The Grand Canal

Beijing (English) - - CONTENTS - Trans­lated by Wang Wei Edited by Justin Davis Pho­tos by Gao Wei, Zhao Meng and cour­tesy of the Pub­lic­ity De­part­ment of the CPC Bei­jing Tongzhou Dis­trict Com­mit­tee

Bei­jing is an an­cient cap­i­tal with many his­tor­i­cal and cul­tural her­itage sites. The Grand Canal is the sev­enth site in Bei­jing that has been in­scribed on the UNESCO World Her­itage List.

Bei­jing is an an­cient cap­i­tal with many his­tor­i­cal and cul­tural her­itage sites. The Grand Canal is the sev­enth site in Bei­jing that has been in­scribed on the UNESCO World Her­itage List. The sec­tion of the Grand Canal in Bei­jing is 82 kilo­me­tres long and runs through the Chang­ping, Haid­ian, Xicheng, Dongcheng, Chaoyang and Tongzhou dis­tricts. The canal served as an artery con­nect­ing North China with South China in the north­east­ern and cen­tral east­ern plains in an­cient China. Dur­ing the Ming (1368– 1644) and Qing (1644–1911) dy­nas­ties, it con­nected the im­pe­rial gar­dens lo­cated in north­west Bei­jing with its ur­ban cen­tre. It cur­rently con­nects Cen­tral Bei­jing with the ur­ban sub-cen­tre in Tongzhou Dis­trict.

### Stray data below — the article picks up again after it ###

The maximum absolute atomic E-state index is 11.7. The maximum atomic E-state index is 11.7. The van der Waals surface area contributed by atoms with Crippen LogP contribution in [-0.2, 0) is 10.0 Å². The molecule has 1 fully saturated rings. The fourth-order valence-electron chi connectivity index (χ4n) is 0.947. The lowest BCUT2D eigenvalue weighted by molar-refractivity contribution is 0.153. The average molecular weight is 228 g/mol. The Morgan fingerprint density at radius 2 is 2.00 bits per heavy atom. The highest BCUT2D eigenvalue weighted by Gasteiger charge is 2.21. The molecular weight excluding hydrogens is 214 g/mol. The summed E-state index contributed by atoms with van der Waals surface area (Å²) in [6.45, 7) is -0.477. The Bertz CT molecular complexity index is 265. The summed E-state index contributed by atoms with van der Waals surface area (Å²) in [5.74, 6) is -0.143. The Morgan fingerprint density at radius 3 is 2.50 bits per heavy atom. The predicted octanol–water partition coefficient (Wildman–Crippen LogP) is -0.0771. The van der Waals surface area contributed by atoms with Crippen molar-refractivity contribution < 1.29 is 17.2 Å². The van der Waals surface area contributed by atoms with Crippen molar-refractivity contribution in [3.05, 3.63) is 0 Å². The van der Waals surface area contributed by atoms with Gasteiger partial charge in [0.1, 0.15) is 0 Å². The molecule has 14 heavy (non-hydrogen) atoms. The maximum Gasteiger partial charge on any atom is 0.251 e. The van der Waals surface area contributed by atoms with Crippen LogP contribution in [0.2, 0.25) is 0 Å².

The Grand Canal dates back to the 5th cen­tury BC. There are nu­mer­ous his­toric and cul­tural her­itage sites that are “bright pearls” along the canal. The Bai­fuquan ru­ins area in­cludes the well-known Longquan (“dragon spring”). Yuquan Hill fea­tures many springs that have cor­re­spond­ing ro­man­tic leg­ends. The Jishui­tan area wit­nessed the dredg­ing of the Tonghui River, which was car­ried out by hy­draulic ex­pert Guo Shou­jing (1231–1316), and the pros­per­ous Dadu (mean­ing “the great cap­i­tal,” a pre­vi­ous name of Bei­jing) dur­ing the Yuan Dy­nasty (1271–1368). The Wan­shou Tem­ple is known as a “mini For­bid­den City in west­ern Bei­jing.” The Ran­deng Pagoda, which was orig­i­nally cre­ated 1,400 years ago, is a land­mark of Tongzhou. Zhangji­awan boasts the Grand Canal's first wharf. These at­trac­tions wit­nessed the city's tremen­dous changes and are part of many im­por­tant sto­ries through­out the gen­er­a­tions. The his­tory of the canal is closely re­lated to Bei­jing's de­vel­op­men­tal his­tory in gen­eral.

1. The Five Pagoda Tem­ple in Haid­ian Dis­trict2. An as­tro­nom­i­cal in­stru­ment at Huitongci in Xicheng Dis­trict3. A wharf along the Grand Canal in Tongzhou Dis­trict

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